Motion sickness diagnostic criteria: Consensus Document of the Classification Committee of the Bárány Society

Yoon Hee Cha, John F. Golding, Behrang Keshavarz, Joseph Furman, Ji Soo Kim, Jose A. Lopez-Escamez, Måns Magnusson, Bill J. Yates, Ben D. Lawson, Jeffrey P. Staab, Alexandre Bisdorff

Research output: Contribution to journalArticlepeer-review

Abstract

We present diagnostic criteria for motion sickness, visually induced motion sickness (VIMS), motion sickness disorder (MSD), and VIMS disorder (VIMSD) to be included in the International Classification of Vestibular Disorders. Motion sickness and VIMS are normal physiological responses that can be elicited in almost all people, but susceptibility and severity can be high enough for the response to be considered a disorder in some cases. This report provides guidelines for evaluating signs and symptoms caused by physical motion or visual motion and for diagnosing an individual as having a response that is severe enough to constitute a disorder. The diagnostic criteria for motion sickness and VIMS include adverse reactions elicited during exposure to physical motion or visual motion leading to observable signs or symptoms of greater than minimal severity in the following domains: nausea and/or gastrointestinal disturbance, thermoregulatory disruption, alterations in arousal, dizziness and/or vertigo, headache and/or ocular strain. These signs and/or symptoms occur during the motion exposure, build as the exposure is prolonged, and eventually stop after the motion ends. Motion sickness disorder and VIMSD are diagnosed when recurrent episodes of motion sickness or VIMS are reliably triggered by the same or similar stimuli, severity does not significantly decrease after repeated exposure, and signs/symptoms lead to activity modification, avoidance behavior, or aversive emotional responses. Motion sickness/MSD and VIMS/VIMSD can occur separately or together. Severity of symptoms in reaction to physical motion or visual motion stimuli varies widely and can change within an individual due to aging, adaptation, and comorbid disorders. We discuss the main methods for measuring motion sickness symptoms, the situations conducive to motion sickness and VIMS, and the individual traits associated with increased susceptibility. These additional considerations will improve diagnosis by fostering accurate measurement and understanding of the situational and personal factors associated with MSD and VIMSD.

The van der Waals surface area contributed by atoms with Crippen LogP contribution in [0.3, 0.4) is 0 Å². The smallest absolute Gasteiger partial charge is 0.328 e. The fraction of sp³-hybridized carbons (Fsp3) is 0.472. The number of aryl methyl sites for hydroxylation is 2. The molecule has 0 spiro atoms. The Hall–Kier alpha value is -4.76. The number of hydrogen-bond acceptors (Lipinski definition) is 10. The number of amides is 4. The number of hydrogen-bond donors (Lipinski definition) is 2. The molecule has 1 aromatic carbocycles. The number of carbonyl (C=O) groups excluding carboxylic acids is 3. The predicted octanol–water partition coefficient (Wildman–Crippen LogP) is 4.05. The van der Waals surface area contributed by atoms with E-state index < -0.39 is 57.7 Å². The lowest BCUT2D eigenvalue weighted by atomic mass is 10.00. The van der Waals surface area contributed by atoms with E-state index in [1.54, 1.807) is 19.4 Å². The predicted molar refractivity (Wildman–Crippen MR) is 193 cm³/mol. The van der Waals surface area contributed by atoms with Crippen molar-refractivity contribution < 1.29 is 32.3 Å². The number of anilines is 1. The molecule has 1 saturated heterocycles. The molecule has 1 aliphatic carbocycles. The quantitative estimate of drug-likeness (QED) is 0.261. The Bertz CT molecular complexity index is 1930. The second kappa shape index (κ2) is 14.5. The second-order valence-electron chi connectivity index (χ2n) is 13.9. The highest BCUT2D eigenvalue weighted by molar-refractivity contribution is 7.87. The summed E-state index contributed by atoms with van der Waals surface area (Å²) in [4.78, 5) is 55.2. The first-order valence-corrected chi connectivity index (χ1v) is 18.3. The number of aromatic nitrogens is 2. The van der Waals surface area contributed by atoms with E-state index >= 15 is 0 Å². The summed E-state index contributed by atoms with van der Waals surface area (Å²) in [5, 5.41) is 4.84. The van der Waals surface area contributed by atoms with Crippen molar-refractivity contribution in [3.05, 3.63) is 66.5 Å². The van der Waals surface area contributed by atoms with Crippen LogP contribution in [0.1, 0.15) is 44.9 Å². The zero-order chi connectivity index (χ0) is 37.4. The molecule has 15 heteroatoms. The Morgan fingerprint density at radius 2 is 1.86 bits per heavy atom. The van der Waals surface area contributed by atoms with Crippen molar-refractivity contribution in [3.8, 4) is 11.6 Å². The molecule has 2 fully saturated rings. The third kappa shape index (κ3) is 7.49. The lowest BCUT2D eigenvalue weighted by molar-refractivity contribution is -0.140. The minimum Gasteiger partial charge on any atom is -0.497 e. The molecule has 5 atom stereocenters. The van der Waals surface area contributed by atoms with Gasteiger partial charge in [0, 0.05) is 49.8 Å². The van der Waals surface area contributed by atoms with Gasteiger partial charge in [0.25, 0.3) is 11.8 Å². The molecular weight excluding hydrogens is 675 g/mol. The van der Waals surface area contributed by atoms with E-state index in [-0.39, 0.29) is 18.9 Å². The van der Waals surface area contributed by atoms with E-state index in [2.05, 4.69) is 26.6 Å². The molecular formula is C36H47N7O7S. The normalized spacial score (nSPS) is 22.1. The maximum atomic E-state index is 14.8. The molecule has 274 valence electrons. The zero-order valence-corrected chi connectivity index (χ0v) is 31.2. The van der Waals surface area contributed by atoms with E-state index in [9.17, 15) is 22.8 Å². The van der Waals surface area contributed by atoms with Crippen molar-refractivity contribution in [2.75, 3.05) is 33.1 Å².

Original languageEnglish (US)
Pages (from-to)327-344
Number of pages18
JournalJournal of Vestibular Research: Equilibrium and Orientation
Volume31
Issue number5
DOIs
StatePublished - 2021

ASJC Scopus subject areas

  • Neuroscience(all)
  • Otorhinolaryngology
  • Sensory Systems
  • Clinical Neurology

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